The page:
Huge Cookouts At Tiny Houses




When people think of tiny houses, luxury probably isn’t very high on their list of expectations. The perception is understandable. Everything is packed close together and in many cases has multiple functions and uses. Storage is at a premium. Since most tiny houses are smaller than a studio apartment, downsizing is the name of the game.

So luxury wouldn’t be the first thing people would think of in connection with tiny houses. But with a little ingenuity and foresight, you can have luxury even in the smallest of spaces.

 

Cooking Out On The Patio

There’s nothing that says luxury more than an evening cookout on a polished wooden deck or patio. Put paper lanterns on some lines from one pole to another, put your favorite food on the grill and relax with your friends and family. It doesn’t get any better than that.

Just because your house is tiny, doesn’t mean your deck or patio has to be. In fact, many tiny homes have decks that are two or three times larger than the house. Put some comfortable outdoor lounge furniture on your patio and it instantly becomes another room in your house, albeit without any walls or ceiling.




 

Tiny Houses With Big Benefits

One of the major benefits of a tiny house is the near total lack of any mortgage payment. Without a mortgage hanging over your head, you’re free to spend your money on the best outdoor living furniture you can find. Right there you’ll start finding that touch of luxury and gracious living that gets your motor running.

Outdoor living can be as elegant as indoor living but at a fraction of the cost. Couches, chairs, tables, fire pits, and industrial-sized grills can create an outdoor space that is second to none.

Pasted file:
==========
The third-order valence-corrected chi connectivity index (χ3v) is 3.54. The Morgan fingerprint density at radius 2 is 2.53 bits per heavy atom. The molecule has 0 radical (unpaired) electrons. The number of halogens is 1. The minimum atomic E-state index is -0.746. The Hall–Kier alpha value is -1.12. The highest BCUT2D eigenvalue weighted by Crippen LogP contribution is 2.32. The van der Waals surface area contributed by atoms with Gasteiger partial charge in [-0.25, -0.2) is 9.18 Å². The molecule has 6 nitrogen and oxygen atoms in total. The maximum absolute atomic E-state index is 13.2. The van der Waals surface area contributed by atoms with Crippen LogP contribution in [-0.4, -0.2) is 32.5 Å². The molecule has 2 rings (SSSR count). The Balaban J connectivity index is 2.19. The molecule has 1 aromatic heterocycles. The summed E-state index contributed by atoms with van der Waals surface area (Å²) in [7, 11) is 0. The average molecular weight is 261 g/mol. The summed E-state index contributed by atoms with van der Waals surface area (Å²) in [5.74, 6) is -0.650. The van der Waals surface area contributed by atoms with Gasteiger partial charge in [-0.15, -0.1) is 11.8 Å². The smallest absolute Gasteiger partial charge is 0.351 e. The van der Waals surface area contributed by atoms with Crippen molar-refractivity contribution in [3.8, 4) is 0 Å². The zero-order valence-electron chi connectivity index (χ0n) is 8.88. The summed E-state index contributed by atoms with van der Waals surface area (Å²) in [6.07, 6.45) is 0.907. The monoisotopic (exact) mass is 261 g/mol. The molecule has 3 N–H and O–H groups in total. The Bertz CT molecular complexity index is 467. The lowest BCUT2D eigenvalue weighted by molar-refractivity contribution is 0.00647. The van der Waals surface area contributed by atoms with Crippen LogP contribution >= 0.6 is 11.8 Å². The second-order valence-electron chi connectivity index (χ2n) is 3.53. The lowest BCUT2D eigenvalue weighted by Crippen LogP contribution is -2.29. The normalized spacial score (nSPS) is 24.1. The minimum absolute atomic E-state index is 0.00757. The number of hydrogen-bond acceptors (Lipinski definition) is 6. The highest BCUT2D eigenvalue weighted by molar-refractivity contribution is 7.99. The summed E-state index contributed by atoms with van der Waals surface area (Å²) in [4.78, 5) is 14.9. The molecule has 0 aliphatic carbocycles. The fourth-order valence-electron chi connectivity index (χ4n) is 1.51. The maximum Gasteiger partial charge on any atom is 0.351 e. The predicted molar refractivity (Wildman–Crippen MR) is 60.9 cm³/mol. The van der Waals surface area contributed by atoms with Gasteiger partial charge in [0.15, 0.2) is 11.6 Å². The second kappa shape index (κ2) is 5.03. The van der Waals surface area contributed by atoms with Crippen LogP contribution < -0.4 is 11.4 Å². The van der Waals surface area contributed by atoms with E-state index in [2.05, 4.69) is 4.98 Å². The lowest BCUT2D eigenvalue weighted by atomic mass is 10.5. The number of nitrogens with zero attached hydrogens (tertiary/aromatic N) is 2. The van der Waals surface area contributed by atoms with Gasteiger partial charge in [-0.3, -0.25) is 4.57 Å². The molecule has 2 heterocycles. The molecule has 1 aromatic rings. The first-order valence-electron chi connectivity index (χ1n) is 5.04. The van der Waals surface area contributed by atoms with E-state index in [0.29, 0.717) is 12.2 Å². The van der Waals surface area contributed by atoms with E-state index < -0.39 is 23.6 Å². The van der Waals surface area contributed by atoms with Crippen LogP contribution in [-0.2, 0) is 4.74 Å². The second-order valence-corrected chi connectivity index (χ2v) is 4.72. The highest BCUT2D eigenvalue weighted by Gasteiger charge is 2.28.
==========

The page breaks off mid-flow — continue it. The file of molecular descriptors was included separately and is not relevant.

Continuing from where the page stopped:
Cleanliness Is Next To Cleanliness

Outdoor living isn’t without its challenges, of course. One of which is cleanliness. Dust and windblown debris have to be tackled on a regular basis to maintain the simple beauty of your patio. Otherwise, it starts to look like something out of a Steven King novel.

Keeping the carpet clean in your tiny house is imperative because dust, dirt, and mud can be tracked in and thoroughly scattered over the whole house with only three or four steps. Regular cleaning has to be a priority. The same logic applies if you have area rugs or if you have hardwood floors, tile, or linoleum. You have to stay on top of it.

 

Fire Pit And Grill

One thing you need to clean on a regular basis is the fire pit and the grill. Flames dancing in the night are a beautiful sight and a few drinks around the fire is a scene right out of the movies. In the cold light of morning though, you’ll have a fire pit or grill full of ashes that the wind would love to scatter all around your patio and into your tiny home.

Das ist Nicht gut.

Luckily there is an answer that won’t break the bank. For a Tiny House, Huge Ideas can come in small packages that can be stored underneath the house. Specifically, we’re talking about ash vacuum cleaners.

 

What Is An Ash Vacuum Cleaner?

An ash vacuum cleaner is basically a shop vac on steroids. Because ashes can retain heat for hours at a time though, there are some notable differences between them, mainly in the materials, they’re constructed from because ash vacuums have to deal with some heat.

Shop vacs are typically made from hard plastic and have rubber hoses. They can pick up dust or water with equal ease and generally don’t have much in the way of a filtration system on them. They’re on wheels and normally hold between two to three gallons.

Ash vacuum cleaners are more robust. They’re made from metal, either aluminum or steel. Sometimes they’re made from an alloy of the two. The hose is also metal and is the nozzle. They have powerful motors and a filtration system to keep the ash from escaping the bucket. Some even have a secondary filter to catch the finer particles of ash that are sucked up.

Ash vacuums can normally handle ash temperatures up to 100 degrees with some models capable of handling temperatures of 112 degrees. Like shop vacs, they’re all on wheels for ease of use and generally hold two to three gallons of ash. Some hold over five gallons.

All of them are small enough to be stored under the deck or patio when you’re not using them.










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